Overdiagnosis in breast imaging

Andy Evans (Lead / Corresponding author), Sarah Vinnicombe

Research output: Contribution to journalArticlepeer-review

20 Citations (Scopus)
343 Downloads (Pure)


The main harm of overdiagnosis is overtreatment. However a form of overdiagnosis also occurs when foci of cancer are found by imaging in addition to the symptomatic lesion when this leads to additional treatment which does not benefit the patient. Even if overtreatment is avoided, knowledge of the diagnosis can still cause psychological harm. Overdiagnosis is an inevitable effect of mammographic screening as the benefit comes from diagnosing breast cancer prior to clinical detectability. Estimates of the rate of overdiagnosis at screening are around 10%. DCIS represents 20% of cancers detected by screening and is the main focus in the overdiagnosis debate. Detection and treatment of low grade DCIS and invasive tubular cancer would appear to represent overdiagnosis in most cases. Supplementary screening with tomosynthesis or US are both likely to increase overdiagnosis as both modalities detect predominantly low grade invasive cancers. MRI causes overdiagnosis because it is so sensitive that it detects real tumour foci which after radiotherapy and systemic therapy do not, in many cases go on and cause local recurrence if the women had had no MRI and undergone breast conservation and adjuvant therapy with these small foci left in situ.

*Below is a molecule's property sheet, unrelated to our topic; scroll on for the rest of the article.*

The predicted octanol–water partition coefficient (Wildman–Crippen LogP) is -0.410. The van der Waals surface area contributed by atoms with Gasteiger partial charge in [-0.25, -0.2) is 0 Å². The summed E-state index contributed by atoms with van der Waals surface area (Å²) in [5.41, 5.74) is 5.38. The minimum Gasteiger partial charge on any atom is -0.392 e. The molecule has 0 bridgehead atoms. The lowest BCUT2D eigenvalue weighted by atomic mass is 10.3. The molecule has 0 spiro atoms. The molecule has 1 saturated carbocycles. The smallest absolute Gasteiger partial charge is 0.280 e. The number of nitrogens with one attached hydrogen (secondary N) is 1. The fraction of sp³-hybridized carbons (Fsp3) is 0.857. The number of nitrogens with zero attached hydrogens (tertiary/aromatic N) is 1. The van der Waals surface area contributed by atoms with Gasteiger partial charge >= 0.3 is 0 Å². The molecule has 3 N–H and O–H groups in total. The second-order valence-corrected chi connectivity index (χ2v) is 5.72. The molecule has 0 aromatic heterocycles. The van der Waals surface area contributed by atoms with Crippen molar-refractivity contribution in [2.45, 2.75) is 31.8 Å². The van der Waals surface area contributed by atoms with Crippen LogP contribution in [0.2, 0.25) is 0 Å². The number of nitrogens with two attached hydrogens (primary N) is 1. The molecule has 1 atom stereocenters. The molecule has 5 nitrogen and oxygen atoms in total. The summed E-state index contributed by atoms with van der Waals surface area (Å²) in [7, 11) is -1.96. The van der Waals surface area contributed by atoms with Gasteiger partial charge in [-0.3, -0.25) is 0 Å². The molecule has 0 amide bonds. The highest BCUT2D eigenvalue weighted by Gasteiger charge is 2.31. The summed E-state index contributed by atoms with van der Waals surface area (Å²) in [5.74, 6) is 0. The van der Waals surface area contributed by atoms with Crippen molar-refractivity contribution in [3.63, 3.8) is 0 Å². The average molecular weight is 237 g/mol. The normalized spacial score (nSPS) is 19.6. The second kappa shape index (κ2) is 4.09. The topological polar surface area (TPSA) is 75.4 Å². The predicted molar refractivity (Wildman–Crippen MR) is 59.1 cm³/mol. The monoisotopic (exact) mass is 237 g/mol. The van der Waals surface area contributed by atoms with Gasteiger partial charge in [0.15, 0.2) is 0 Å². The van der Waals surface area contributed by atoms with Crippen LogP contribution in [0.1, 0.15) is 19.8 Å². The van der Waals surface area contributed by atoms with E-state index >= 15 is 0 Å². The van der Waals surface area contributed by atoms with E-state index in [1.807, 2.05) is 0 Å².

Original languageEnglish
Pages (from-to)270-273
Number of pages4
Early online date28 Oct 2016
Publication statusPublished - 1 Feb 2017


  • Breast imaging
  • Mammography
  • Overdiagnosis
  • Tomosynthesis
  • Ultrasound

ASJC Scopus subject areas

  • Surgery


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